10 Reasons Why a Google Fiber Network Could Reshape the ISP Landscape
News Analysis: Google announced recently that it plans to deliver a fiber network capable of delivering 1G-bps Web speeds. That's no small feat. The impact it could have on both the Internet and the tech industry as a whole cannot be understated. It could force changes in the entire U.S. ISP market, depending on whether Google eventually commits to widely deploying this 1G-bps network.Google announced Feb. 10 that it plans to deliver up to 1G-bps Web speeds to 50,000 people across the United States as part of an experiment to gauge the quality of next-generation apps, the viability of "new deployment techniques" and interest in "openness." Google might even ramp up availability to over 500,000 people in the United States.
Google's announcement has sent shockwaves through the tech community. Just how much does Google plan to invest in its new fiber-optic deployment? How will major ISPs respond to the news? And perhaps most importantly, how will it impact the telecommunications industry? At this point, Google's exact intentions are unknown. But it could have a profound effect on the tech industry.
Let's take a look at why:
1. Speeds Are Abysmal
Around the United States, Web speeds are abysmal. In many cases, the average American is lucky to get 10M-bps download speeds and 1M-bps upload speeds. It's a real issue. Other countries around the world are enjoying much faster speeds. And considering the Web is becoming increasingly crowded with large files, it's taking some folks much longer than they'd like to download those files. If Google can deliver 1G-bps download speeds, it would dramatically improve the average U.S. Web user's experience on the Internet.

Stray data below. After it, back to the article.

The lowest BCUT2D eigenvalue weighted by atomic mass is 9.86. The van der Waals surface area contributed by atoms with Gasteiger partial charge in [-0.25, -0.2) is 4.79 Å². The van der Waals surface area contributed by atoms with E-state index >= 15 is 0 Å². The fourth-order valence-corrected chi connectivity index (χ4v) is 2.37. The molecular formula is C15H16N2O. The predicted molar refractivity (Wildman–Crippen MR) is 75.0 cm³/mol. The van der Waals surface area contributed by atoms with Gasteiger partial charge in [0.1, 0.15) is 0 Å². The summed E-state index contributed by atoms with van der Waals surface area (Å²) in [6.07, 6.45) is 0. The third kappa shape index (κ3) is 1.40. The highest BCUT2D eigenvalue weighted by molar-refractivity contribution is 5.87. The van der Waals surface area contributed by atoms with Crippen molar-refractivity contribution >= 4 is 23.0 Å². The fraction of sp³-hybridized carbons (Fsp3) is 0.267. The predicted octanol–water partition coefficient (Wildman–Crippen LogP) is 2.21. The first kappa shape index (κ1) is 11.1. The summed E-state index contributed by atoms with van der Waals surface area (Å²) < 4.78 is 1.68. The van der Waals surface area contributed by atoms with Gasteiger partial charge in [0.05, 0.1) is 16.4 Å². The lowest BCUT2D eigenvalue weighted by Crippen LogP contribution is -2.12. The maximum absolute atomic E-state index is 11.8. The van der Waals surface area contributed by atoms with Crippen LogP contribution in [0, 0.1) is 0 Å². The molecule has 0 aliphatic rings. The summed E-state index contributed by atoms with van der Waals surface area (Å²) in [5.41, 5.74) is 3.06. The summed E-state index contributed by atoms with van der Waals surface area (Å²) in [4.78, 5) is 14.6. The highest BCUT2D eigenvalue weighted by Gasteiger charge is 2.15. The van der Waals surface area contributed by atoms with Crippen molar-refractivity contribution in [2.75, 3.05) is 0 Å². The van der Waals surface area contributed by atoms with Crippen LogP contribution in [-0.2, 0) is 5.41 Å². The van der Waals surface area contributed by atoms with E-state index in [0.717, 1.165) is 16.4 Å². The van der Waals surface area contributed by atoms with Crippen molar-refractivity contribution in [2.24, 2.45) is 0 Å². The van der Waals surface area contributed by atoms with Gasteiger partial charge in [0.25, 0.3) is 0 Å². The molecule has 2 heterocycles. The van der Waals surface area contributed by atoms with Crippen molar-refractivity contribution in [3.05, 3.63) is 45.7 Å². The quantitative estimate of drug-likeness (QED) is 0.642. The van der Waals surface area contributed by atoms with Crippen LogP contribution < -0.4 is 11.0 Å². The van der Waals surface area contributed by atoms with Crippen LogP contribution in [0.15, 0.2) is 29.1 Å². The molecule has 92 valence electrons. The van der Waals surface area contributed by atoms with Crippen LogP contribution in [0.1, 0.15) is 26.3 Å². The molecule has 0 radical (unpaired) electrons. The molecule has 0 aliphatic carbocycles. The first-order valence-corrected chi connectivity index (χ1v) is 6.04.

2. ISPs Don't Seem to Care
Unfortunately, most ISPs just don't seem to care that download speeds are not where customers would like them to be. Major ISPs, including Comcast and Time Warner Cable, have basically maintained status quo over the past couple years. And in some cases, those ISPs are limiting speeds on those that upload too many files each month. ISPs don't seem worried by this. Hopefully, Google can make them realize that things need to change.
3. The Market Wants It
The market desires another company to come in and change things up. Current ISPs have been at it for too long without much competition. If Google can break into the market and offer dramatically improved speeds, companies like Time Warner Cable and Comcast will have no choice but to react. Having just a few companies dominating Internet access is a major issue for most Web users. Google is the only company that can address that.
4. Google Has the Cash to Do It
Deploying a fiber-optic network to the home is an extremely costly endeavor. The immense cost has given ISPs a sense of comfort, knowing that the barriers to entry are so high that most companies will opt against deploying a network. But Google is different. It has the cash on hand-over $10 billion at last count-to invest in a full-scale fiber network without worry of losing everything. ISPs know that. And they are undoubtedly concerned. That's probably a good thing for Web users.